Nugzar Ter-Oganov, Research associate, the Center for Iranian Studies, Tel Aviv University (Tel Aviv, Israel)


Following the disintegration of the U.S.S.R., the Russian Federation, as a successor State, continued cooperation with Iran. From the start, it focused on the nuclear (including military) sphere. Thus, on 17 August, 1992, a bilateral agreement was signed on the peaceful use of nuclear energy, making provisions for the delivery to the Islamic Republic of Iran (IRI) of two VVER 440 reactors. On 8 January, 1995, Viktor Mikhailov, the Russian atomic energy minister at the time; and Reza Amrollahi, the head of the Atomic Energy Organization of Iran and the countrys vice president, signed a $800 million contract, in accordance with which the Russian Federation was to complete the construction of the first 1,000 MW light water reactor at the Bushehr nuclear power plant (NPP) in four and a half years.

As for the contracts legitimacy and its compliance with the norms of international law, according to Russian experts Vladimir Orlov and Alexander Vinnikov, it was flawless and complied with the nonproliferation requirements of the International Atomic Energy Agency (IAEA) and the Nuclear Non-Proliferation Treaty (NPT), as was repeatedly stated by V. Mikhailov. In addition to that, the sides signed a secret protocol to the contract, on further negotiations between Tehran and Moscow about wide ranging cooperation in the nuclear sphere. In accordance with one of its provisions, Russia agreed to train Iranian specialists at its nuclear research centers, provide assistance to Tehran in mining uranium ore, and supply it with gas centrifuges for uranium enrichment. Several hundred Iranian nuclear scientists were trained at higher educational establishments in Russia, including at the Novovoronezh NPP training center, to operate the future NPP. In January 1995, V. Mikhailov and the IRI signed a protocol of intent emphasizing Russias readiness to conduct negotiations on the contract on construction of the centrifuge plant for uranium enrichment. As it turned out later, Mikhailov had signed the protocol without the knowledge of the Russian government. Nevertheless, the stage was set for full-scale nuclear cooperation, including in such a sensitive sphere as uranium enrichment, enabling Iran to weaponize its nuclear program.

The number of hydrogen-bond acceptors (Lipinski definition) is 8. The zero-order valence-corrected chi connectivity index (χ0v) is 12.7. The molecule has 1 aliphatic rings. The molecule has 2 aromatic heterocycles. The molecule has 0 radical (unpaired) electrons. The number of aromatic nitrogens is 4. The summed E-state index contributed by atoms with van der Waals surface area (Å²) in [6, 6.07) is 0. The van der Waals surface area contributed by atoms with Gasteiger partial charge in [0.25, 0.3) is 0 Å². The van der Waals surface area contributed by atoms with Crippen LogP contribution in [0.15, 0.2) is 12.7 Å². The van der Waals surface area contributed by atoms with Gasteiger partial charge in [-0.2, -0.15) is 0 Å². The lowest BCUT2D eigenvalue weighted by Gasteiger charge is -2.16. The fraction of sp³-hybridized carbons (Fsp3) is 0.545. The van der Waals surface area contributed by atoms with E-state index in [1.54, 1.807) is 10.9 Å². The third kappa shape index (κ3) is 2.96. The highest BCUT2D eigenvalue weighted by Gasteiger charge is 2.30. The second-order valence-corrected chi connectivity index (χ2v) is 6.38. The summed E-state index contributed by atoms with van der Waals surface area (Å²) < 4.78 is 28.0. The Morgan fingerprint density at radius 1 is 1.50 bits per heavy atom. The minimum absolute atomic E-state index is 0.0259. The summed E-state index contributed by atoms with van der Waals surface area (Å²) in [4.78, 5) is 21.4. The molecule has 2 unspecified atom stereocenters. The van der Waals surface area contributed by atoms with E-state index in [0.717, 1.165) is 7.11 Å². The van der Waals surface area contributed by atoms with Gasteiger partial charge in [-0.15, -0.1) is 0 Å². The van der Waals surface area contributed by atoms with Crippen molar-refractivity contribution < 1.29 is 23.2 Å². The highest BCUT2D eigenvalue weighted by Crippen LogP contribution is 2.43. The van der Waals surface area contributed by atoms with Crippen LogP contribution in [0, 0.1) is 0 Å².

The two parties also reached agreement on Russian nuclear fuel deliveries to Iran. In August 1995, a 10-year contract was signed on delivery of nuclear fuel, produced at.

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